coverage, they could still face a $3,000 individual fee for any employee
who opts out and gets a subsidized policy on the exchanges.
But the approach could appeal to companies with a lot of low-wage workers
such as retailers and restaurant operators, who are willing to bet that
those fees would add up slowly because even with subsidies, many workers
won’t want to pay the cost of the richer exchange coverage.
A full-time worker earning $9 an hour would have to pay as much as $70 a
month for a midlevel exchange plan, even with the subsidies, according
to Kaiser. At $12 an hour, the workers’ share of the premium would rise
to as much as $140 a month.
Firms now offering low-cost policies known as mini-meds, generally plans that cap benefits at low levels,
could favor the tactic. Companies sought federal health department
waivers to cover nearly four million with mini-meds and other similar
plans, which will be barred next year. Some employers are “thinking of
this as a replacement for the mini-med plan,” said Tracy Watts, national
leader for health-care reform at Mercer, a consulting unit of Marsh
& McLennan Cos.
San Antonio-based Bill Miller Bar-B-Q, a
4,200-worker chain, will replace its own mini-med with a new, skinny
plan in July and will aim to price the plan at less than $50 a month,
about the same as the current policy, said Barbara Newman, the chain’s
controller. The new plan will have no dollar limits on benefits, but
will cover only preventive services, six annual doctors’ visits and
generic drugs. X-rays and tests at a local urgent care chain will also
be covered. It wouldn’t cover surgeries or hospital stays.
Because the coverage is limited, workers who need richer benefits can still go
to the exchanges, where plans would likely be cheaper than a more robust
plan Bill Miller has historically offered to management and that costs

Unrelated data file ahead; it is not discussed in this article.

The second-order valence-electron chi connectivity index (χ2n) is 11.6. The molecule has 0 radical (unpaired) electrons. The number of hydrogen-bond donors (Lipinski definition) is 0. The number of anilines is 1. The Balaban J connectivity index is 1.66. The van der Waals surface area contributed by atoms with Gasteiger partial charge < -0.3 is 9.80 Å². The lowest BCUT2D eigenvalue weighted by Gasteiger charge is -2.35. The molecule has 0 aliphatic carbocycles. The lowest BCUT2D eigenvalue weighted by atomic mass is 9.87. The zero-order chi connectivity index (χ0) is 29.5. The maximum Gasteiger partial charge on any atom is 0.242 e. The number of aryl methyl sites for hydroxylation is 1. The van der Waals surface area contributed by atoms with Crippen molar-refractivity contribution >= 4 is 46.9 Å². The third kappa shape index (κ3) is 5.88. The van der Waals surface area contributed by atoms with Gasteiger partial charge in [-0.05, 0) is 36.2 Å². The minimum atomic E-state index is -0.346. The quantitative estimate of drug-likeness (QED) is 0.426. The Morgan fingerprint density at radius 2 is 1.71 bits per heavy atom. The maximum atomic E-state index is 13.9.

more than $200 per month. The chain plans to pay the $3,000 penalty for
each worker who gets an exchange-plan subsidy.
But, “those are going to be the people who will be ill and need a more robust plan,” and
insuring them directly could cost even more, Ms. Newman said.
Many more workers, she expects, will continue to go without insurance,
despite the exchanges and the limited plan. Currently, only one-quarter
of workers eligible for the mini-med plan take it. Ms. Newman said, “We
really feel like the people who are not taking it now will not take it
Tex-Mex restaurant chain El Fenix also said it would offer
limited plans to its 1,200 workers, covering doctors visits, preventive
care and drugs, but not hospital stays or surgery. “What our goal was
all along was to make [offering coverage] financially palatable for the
company as a whole, so we didn’t do damage and have to let people go or
slow down our growth,” said Brian Livingston, chief financial officer of
Dallas-based Firebird Restaurant Group LLC, owner of El Fenix.
Some benefits advisers worry that since the idea of the low-benefit plans is
so new, they could yet invite scrutiny from regulators, and may run
afoul of other health law requirements.
John Owens, a broker for the Lewer Agency in Kansas City, Mo., said a large Midwestern
convenience store chain is considering signing up for such a policy and
is awaiting guidance from regulators.
“What I’m telling people
is, this may work, but you better have a plan B,” said Andrew Ky Haynes,
a Kansas City, Mo.-based benefits lawyer.